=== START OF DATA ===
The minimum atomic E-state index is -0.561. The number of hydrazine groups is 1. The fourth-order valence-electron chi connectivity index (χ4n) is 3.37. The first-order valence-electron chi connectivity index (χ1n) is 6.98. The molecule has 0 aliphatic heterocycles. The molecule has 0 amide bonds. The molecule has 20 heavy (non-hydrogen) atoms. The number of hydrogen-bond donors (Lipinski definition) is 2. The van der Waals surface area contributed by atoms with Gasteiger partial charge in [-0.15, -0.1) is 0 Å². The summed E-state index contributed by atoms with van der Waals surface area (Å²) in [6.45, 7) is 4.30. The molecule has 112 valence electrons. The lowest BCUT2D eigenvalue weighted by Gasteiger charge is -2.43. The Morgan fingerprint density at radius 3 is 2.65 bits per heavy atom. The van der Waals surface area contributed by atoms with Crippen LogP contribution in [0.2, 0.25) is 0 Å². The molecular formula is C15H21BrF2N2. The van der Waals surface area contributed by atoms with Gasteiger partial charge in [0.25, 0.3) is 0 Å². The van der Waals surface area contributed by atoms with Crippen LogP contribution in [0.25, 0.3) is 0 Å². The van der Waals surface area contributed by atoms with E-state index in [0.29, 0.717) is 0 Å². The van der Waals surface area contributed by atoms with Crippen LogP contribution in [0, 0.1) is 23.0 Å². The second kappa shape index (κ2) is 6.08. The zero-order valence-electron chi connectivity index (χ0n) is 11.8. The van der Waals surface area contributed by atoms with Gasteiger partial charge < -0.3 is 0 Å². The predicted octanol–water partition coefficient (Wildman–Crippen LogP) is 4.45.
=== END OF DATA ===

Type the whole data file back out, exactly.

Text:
The minimum atomic E-state index is -0.561. The number of hydrazine groups is 1. The fourth-order valence-electron chi connectivity index (χ4n) is 3.37. The first-order valence-electron chi connectivity index (χ1n) is 6.98. The molecule has 0 aliphatic heterocycles. The molecule has 0 amide bonds. The molecule has 20 heavy (non-hydrogen) atoms. The number of hydrogen-bond donors (Lipinski definition) is 2. The van der Waals surface area contributed by atoms with Gasteiger partial charge in [-0.15, -0.1) is 0 Å². The summed E-state index contributed by atoms with van der Waals surface area (Å²) in [6.45, 7) is 4.30. The molecule has 112 valence electrons. The lowest BCUT2D eigenvalue weighted by Gasteiger charge is -2.43. The Morgan fingerprint density at radius 3 is 2.65 bits per heavy atom. The van der Waals surface area contributed by atoms with Crippen LogP contribution in [0.2, 0.25) is 0 Å². The molecular formula is C15H21BrF2N2. The van der Waals surface area contributed by atoms with Gasteiger partial charge in [0.25, 0.3) is 0 Å². The van der Waals surface area contributed by atoms with Crippen LogP contribution in [0.25, 0.3) is 0 Å². The van der Waals surface area contributed by atoms with E-state index in [0.29, 0.717) is 0 Å². The van der Waals surface area contributed by atoms with Crippen LogP contribution in [0, 0.1) is 23.0 Å². The second kappa shape index (κ2) is 6.08. The zero-order valence-electron chi connectivity index (χ0n) is 11.8. The van der Waals surface area contributed by atoms with Gasteiger partial charge < -0.3 is 0 Å². The predicted octanol–water partition coefficient (Wildman–Crippen LogP) is 4.45.